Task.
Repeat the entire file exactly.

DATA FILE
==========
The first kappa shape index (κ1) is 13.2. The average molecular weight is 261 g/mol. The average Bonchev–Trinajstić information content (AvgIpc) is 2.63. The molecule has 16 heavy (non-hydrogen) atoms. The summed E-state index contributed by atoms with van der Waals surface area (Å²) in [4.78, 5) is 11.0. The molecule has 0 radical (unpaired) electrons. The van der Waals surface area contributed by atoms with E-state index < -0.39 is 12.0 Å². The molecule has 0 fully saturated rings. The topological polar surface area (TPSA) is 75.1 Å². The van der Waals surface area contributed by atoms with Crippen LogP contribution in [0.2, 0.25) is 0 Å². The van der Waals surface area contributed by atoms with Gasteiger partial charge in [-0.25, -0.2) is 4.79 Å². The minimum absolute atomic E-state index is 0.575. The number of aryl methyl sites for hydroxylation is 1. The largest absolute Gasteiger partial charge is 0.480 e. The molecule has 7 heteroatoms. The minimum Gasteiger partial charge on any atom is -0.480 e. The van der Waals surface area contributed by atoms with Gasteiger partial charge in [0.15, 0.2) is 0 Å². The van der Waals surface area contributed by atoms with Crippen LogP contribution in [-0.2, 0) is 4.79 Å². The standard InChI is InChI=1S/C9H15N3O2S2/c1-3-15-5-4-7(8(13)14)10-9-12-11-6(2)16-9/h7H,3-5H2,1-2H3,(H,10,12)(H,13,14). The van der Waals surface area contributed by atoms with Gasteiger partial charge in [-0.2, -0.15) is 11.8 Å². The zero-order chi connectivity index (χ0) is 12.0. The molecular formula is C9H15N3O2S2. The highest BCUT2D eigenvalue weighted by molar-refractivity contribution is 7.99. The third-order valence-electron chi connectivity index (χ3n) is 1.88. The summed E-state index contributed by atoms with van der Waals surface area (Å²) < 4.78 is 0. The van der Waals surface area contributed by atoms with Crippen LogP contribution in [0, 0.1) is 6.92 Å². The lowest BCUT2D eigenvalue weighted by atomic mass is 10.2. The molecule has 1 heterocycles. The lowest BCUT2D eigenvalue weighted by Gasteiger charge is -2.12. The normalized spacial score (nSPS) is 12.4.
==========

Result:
The first kappa shape index (κ1) is 13.2. The average molecular weight is 261 g/mol. The average Bonchev–Trinajstić information content (AvgIpc) is 2.63. The molecule has 16 heavy (non-hydrogen) atoms. The summed E-state index contributed by atoms with van der Waals surface area (Å²) in [4.78, 5) is 11.0. The molecule has 0 radical (unpaired) electrons. The van der Waals surface area contributed by atoms with E-state index < -0.39 is 12.0 Å². The molecule has 0 fully saturated rings. The topological polar surface area (TPSA) is 75.1 Å². The van der Waals surface area contributed by atoms with Crippen LogP contribution in [0.2, 0.25) is 0 Å². The van der Waals surface area contributed by atoms with Gasteiger partial charge in [-0.25, -0.2) is 4.79 Å². The minimum absolute atomic E-state index is 0.575. The number of aryl methyl sites for hydroxylation is 1. The largest absolute Gasteiger partial charge is 0.480 e. The molecule has 7 heteroatoms. The minimum Gasteiger partial charge on any atom is -0.480 e. The van der Waals surface area contributed by atoms with Gasteiger partial charge in [0.15, 0.2) is 0 Å². The van der Waals surface area contributed by atoms with Crippen LogP contribution in [-0.2, 0) is 4.79 Å². The standard InChI is InChI=1S/C9H15N3O2S2/c1-3-15-5-4-7(8(13)14)10-9-12-11-6(2)16-9/h7H,3-5H2,1-2H3,(H,10,12)(H,13,14). The van der Waals surface area contributed by atoms with Gasteiger partial charge in [-0.2, -0.15) is 11.8 Å². The zero-order chi connectivity index (χ0) is 12.0. The molecular formula is C9H15N3O2S2. The highest BCUT2D eigenvalue weighted by molar-refractivity contribution is 7.99. The third-order valence-electron chi connectivity index (χ3n) is 1.88. The summed E-state index contributed by atoms with van der Waals surface area (Å²) < 4.78 is 0. The van der Waals surface area contributed by atoms with Crippen LogP contribution in [0, 0.1) is 6.92 Å². The lowest BCUT2D eigenvalue weighted by atomic mass is 10.2. The molecule has 1 heterocycles. The lowest BCUT2D eigenvalue weighted by Gasteiger charge is -2.12. The normalized spacial score (nSPS) is 12.4.